To a certain extent, many college admission committees are living in a COVID-dominated world while still playing by rules that predate the onset of COVID. As a college admission consultant, I have had the honor of working with students whose talents extend far beyond the academic realm. I have represented excellent athletes, extraordinary artists, and highly talented musicians who may also be highly intelligent, hard-working students who have earned high GPAs and test scores. I cannot begin to tell you how frustrating it is to have to indicate two-year gaps in their most important activities knowing that colleges may perceive this as a lack of commitment, or a lack of passion for an activity that would otherwise be a strong checkmark in their admission score sheet. It is easy to say that, at the very least, a one-to two-year gap in an activity will weaken a student’s application if even to a minor extent. Yet, in elite college admission, sometimes it is the small things that separate an acceptance letter from a rejection letter.
When you think about it, almost everything that is social, collaborative, or competitive in nature has been nonexistent since March, 2020, when images of the COVID virus went viral. Athletes stopped being athletes. Performers stopped being performers. Orchestra musicians continued to rehearse but were unable to showcase their musical prowess. Virtually all college classes for high school students became virtual, internship programs were canceled, and elite level academic competition, summer programs, and after school programs were either canceled or abruptly switched to an online format. In short, many of the things that could serve to differentiate elite level college candidates went off-line in 2020 and 2021, effectively evening the field due to insufficient data. Add to this the necessity of going test optional due to sporadic testing opportunities and what you end up with is a puddle of undifferentiated candidates, among which reside some of the most talented students in the nation who lost out on their opportunity to separate themselves from the field with their extraordinary gifts.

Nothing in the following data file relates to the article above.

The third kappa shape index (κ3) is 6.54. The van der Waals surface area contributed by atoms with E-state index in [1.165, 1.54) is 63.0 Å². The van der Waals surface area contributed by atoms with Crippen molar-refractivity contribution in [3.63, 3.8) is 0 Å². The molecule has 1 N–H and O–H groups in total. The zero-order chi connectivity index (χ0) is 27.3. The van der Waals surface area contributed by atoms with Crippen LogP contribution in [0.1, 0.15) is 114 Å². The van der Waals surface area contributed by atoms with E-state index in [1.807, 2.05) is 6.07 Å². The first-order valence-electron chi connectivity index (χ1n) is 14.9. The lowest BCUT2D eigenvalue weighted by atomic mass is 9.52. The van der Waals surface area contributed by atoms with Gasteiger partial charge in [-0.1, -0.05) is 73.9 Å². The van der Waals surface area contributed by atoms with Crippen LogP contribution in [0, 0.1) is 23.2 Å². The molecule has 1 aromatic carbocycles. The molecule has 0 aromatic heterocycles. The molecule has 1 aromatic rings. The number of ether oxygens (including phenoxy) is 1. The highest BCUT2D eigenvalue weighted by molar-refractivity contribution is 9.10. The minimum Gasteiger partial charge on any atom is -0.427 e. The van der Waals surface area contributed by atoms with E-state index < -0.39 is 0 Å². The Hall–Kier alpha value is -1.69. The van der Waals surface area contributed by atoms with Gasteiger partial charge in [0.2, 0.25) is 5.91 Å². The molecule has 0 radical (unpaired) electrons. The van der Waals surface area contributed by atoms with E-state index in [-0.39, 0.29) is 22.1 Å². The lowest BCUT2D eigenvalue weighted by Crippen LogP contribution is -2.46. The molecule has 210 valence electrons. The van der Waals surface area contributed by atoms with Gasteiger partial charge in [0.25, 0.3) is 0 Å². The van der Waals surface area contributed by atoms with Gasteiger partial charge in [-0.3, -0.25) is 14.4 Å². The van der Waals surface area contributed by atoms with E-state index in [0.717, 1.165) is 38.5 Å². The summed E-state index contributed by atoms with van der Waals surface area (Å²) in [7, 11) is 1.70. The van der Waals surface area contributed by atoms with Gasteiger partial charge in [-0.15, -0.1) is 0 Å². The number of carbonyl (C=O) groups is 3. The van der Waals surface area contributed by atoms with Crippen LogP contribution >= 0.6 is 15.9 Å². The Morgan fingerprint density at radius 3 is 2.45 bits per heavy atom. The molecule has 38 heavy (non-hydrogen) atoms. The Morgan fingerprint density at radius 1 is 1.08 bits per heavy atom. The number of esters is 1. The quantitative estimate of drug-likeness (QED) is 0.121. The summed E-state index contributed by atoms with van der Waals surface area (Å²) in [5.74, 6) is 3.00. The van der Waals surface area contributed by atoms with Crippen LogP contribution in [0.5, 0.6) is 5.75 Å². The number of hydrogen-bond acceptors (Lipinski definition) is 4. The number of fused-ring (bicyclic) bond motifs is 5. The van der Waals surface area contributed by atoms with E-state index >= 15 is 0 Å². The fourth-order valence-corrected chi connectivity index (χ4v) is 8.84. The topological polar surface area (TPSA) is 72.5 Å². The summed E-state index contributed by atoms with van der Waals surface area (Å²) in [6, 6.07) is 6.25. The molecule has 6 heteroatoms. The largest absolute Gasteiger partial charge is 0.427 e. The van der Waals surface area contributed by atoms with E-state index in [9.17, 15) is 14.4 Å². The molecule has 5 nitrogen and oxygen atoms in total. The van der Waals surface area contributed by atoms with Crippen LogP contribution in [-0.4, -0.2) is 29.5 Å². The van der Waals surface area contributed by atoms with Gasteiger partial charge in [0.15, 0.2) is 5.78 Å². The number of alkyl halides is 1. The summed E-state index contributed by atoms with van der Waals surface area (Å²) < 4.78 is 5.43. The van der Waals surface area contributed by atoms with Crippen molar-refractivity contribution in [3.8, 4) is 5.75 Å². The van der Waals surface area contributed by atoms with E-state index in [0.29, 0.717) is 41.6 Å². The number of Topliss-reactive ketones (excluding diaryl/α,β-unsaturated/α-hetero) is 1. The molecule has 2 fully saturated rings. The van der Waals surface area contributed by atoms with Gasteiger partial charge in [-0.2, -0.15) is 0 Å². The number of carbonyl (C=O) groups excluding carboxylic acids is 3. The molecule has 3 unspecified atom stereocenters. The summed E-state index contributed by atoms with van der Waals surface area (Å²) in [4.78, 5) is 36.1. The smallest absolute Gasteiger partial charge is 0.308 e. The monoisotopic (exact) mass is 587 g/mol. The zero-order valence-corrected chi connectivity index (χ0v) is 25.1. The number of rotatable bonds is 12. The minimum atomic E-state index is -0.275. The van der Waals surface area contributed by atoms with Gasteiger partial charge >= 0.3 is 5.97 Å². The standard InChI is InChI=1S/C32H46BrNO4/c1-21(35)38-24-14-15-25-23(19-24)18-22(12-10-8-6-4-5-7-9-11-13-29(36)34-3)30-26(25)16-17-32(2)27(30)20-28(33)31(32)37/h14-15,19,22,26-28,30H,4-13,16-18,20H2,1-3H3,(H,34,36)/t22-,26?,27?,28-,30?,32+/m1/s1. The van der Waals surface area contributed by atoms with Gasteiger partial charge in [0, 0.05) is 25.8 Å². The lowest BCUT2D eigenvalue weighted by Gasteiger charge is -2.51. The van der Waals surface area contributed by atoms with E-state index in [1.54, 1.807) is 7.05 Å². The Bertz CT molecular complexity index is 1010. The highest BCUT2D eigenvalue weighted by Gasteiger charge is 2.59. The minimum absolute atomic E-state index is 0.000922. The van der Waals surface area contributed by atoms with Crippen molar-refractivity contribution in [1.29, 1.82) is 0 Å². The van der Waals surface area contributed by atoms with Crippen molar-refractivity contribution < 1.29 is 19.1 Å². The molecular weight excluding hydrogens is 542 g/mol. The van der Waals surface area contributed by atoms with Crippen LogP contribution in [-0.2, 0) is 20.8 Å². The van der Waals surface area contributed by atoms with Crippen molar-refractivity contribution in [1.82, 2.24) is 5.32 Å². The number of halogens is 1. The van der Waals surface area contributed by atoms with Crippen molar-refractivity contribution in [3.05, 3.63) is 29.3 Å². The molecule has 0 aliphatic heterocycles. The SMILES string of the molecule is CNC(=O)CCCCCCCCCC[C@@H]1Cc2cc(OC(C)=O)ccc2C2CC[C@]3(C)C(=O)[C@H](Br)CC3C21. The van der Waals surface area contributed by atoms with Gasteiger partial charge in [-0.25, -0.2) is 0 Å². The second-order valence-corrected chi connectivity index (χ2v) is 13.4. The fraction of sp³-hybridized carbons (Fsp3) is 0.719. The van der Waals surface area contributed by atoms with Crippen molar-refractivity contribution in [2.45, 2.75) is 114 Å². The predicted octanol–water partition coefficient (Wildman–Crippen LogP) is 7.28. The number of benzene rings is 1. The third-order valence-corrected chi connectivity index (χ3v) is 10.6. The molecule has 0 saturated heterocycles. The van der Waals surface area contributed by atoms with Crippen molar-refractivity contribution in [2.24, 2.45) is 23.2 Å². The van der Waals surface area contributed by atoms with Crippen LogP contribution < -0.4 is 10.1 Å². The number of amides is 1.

However, with their can-do attitude, resourcefulness, and perspicacity, college admission committees found a way to surmount the obstacles placed in their way of making accurate decisions regarding the make-up of their freshman cohorts. Simply stated, they began to read between the lines. They connected the information they were given with tenuous strands of conjecture strengthened by first person narratives and essays, and third person observations and evaluations. If activity gaps existed, they used written words to determine whether the gap was due to a lack of passion or lack of opportunity. They looked even deeper into essays and recommendations for carbon deposits that did not have the opportunity to become diamonds, and deposits of gold as yet uncovered. They looked between the lines for students who took extraordinary steps to replace their beloved activities, to enhance their skills, or to showcase their talents.
As much as rising high school students will covet the return of the activities that they love and through which they can demonstrate their excellence inside and outside of the academic spectrum, college admission committees will welcome back the days of data driven decisions enhanced by, and not determined by, intangible factors. Even though there are some who say that the college admission landscape has been forever changed by COVID-19, I do not believe this is the case. I believe that in the post-COVID era, college admission will snap back like an elastic band to the status quo of 2019, in which grades, test scores, and activities were at the front of the line of importance in the hearts and minds of admission committees everywhere.
by Neil Chyten